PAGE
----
For instance, HSBC linked up with Cainiao (Alibaba’s logistics arm) in March 2020 to allow retailers in Hong Kong who sell their merchandise on Tmall (Alibaba’s e-marketplace) to apply for financing of up to US$500,000 without the need for collateral or financial documents. With superior visibility of retailers’ history and end-to-end trade information, Alibaba supplies HSBC with timely and detailed information to perform credit assessments. By means of this kind of venture, banks can better manage risk exposure in the financial supply chain, and Alibaba can help creditworthiness merchants to access loans to sustain their operations, which assists Alibaba to sustain its growth also. It is a win-win-win alternative.
2. Go Deeper in the Supply Chain
It is crucial that lenders gain visibility not only of a purchaser’s direct provider but also its indirect suppliers. Technology advancement enables this.
For instance, Chinese fintech startup JDH leveraged cellular technology and blockchain to allow creditors to fund providers several tiers deep into different complicated electronics manufacturing supply chains based on the buyer’s creditworthiness. This approach alleviates potential supply disruption brought on by suppliers concealed further afield in the world supply chain.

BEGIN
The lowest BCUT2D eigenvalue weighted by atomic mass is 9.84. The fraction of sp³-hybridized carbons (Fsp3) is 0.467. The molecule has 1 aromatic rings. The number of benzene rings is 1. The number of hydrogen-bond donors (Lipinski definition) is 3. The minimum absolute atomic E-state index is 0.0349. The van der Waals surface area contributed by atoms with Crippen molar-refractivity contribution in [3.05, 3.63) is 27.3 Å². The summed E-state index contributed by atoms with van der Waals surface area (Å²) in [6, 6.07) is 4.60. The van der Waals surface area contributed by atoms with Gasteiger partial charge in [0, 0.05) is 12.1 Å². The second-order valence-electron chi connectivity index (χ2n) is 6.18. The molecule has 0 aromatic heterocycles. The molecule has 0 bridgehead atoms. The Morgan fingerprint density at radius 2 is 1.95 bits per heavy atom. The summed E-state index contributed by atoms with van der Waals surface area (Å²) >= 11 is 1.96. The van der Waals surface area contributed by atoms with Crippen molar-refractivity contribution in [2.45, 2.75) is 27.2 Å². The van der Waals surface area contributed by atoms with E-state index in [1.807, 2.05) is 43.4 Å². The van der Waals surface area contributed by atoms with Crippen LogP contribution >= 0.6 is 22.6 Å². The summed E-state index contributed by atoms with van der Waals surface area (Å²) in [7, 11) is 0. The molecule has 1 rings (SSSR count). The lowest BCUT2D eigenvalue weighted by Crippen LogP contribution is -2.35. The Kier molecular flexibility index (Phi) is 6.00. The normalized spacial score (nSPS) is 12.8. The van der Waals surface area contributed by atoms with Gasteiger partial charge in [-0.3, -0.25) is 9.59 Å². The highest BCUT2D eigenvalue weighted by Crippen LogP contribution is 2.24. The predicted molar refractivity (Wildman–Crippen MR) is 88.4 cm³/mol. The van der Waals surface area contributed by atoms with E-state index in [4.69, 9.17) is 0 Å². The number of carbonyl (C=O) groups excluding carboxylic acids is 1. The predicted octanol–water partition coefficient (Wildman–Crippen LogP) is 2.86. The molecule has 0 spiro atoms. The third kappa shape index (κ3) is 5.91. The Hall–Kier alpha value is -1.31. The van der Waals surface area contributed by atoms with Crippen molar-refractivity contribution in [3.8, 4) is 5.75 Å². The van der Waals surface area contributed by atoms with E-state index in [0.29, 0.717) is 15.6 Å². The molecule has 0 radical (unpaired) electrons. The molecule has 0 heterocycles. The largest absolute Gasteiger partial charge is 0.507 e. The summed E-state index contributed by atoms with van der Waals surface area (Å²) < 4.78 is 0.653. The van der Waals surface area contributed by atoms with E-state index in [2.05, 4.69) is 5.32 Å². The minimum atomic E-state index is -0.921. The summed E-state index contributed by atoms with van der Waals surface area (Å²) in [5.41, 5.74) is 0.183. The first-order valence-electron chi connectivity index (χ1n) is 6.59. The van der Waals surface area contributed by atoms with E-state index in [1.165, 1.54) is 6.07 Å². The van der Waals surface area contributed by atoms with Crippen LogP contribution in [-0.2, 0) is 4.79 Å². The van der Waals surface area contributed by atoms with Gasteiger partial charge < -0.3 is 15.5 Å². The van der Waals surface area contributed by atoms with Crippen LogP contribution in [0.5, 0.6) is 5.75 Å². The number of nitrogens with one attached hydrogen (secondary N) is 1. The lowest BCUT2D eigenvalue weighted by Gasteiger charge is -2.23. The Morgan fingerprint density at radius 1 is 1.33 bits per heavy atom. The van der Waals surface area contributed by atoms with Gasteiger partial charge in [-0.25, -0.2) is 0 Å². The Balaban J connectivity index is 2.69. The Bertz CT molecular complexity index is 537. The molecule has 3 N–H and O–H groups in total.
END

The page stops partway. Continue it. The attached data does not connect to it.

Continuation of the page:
3. Frequent Lending with Smaller Amounts
The increased lending frequency with smaller sums and shorter delays can enable supply chain leaders to reduce risk while better functioning supply chain partners with just-in-time funding.
Leveraging artificial intelligence, fintech lenders such as Ant Financial (previously known as Alipay, affiliated with Alibaba) and Kabbage (a US-based online financial technology firm ) may overcome this challenge by devoting business loans in minutes.
Further, technologies such as IoT and smart contracts will help better link loan amount and timing to physical supply chain transactions. By way of example, distributing funds in purchase order finance could be directly connected to the quantity of raw material secured.
Fuel or wildfire?
As we weather the current disruption caused by Covid-19, we could better manage risk in the financial supply chain by leveraging information technologies to make data-driven lending decisions based on real-time and trusted information about physical transactions within the supply chain.
In doing this, supply chain fund can keep on fuelling global trade without the risk of it turning into a devastating wildfire.